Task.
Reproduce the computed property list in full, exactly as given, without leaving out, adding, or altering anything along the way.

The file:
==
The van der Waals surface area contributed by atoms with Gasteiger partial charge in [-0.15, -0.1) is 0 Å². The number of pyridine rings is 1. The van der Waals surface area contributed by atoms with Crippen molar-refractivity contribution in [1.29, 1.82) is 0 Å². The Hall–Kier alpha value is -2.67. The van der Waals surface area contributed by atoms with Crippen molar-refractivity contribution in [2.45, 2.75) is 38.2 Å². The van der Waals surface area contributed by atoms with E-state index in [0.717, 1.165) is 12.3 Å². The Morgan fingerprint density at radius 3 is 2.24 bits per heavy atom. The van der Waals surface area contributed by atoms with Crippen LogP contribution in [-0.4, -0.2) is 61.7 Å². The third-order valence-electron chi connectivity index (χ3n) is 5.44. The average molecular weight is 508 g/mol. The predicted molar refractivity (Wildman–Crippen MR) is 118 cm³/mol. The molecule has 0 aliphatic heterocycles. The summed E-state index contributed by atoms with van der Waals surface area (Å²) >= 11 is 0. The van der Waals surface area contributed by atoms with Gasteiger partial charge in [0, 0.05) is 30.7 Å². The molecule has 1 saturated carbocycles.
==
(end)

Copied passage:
The van der Waals surface area contributed by atoms with Gasteiger partial charge in [-0.15, -0.1) is 0 Å². The number of pyridine rings is 1. The van der Waals surface area contributed by atoms with Crippen molar-refractivity contribution in [1.29, 1.82) is 0 Å². The Hall–Kier alpha value is -2.67. The van der Waals surface area contributed by atoms with Crippen molar-refractivity contribution in [2.45, 2.75) is 38.2 Å². The van der Waals surface area contributed by atoms with E-state index in [0.717, 1.165) is 12.3 Å². The Morgan fingerprint density at radius 3 is 2.24 bits per heavy atom. The van der Waals surface area contributed by atoms with Crippen LogP contribution in [-0.4, -0.2) is 61.7 Å². The third-order valence-electron chi connectivity index (χ3n) is 5.44. The average molecular weight is 508 g/mol. The predicted molar refractivity (Wildman–Crippen MR) is 118 cm³/mol. The molecule has 0 aliphatic heterocycles. The summed E-state index contributed by atoms with van der Waals surface area (Å²) >= 11 is 0. The van der Waals surface area contributed by atoms with Gasteiger partial charge in [0, 0.05) is 30.7 Å². The molecule has 1 saturated carbocycles.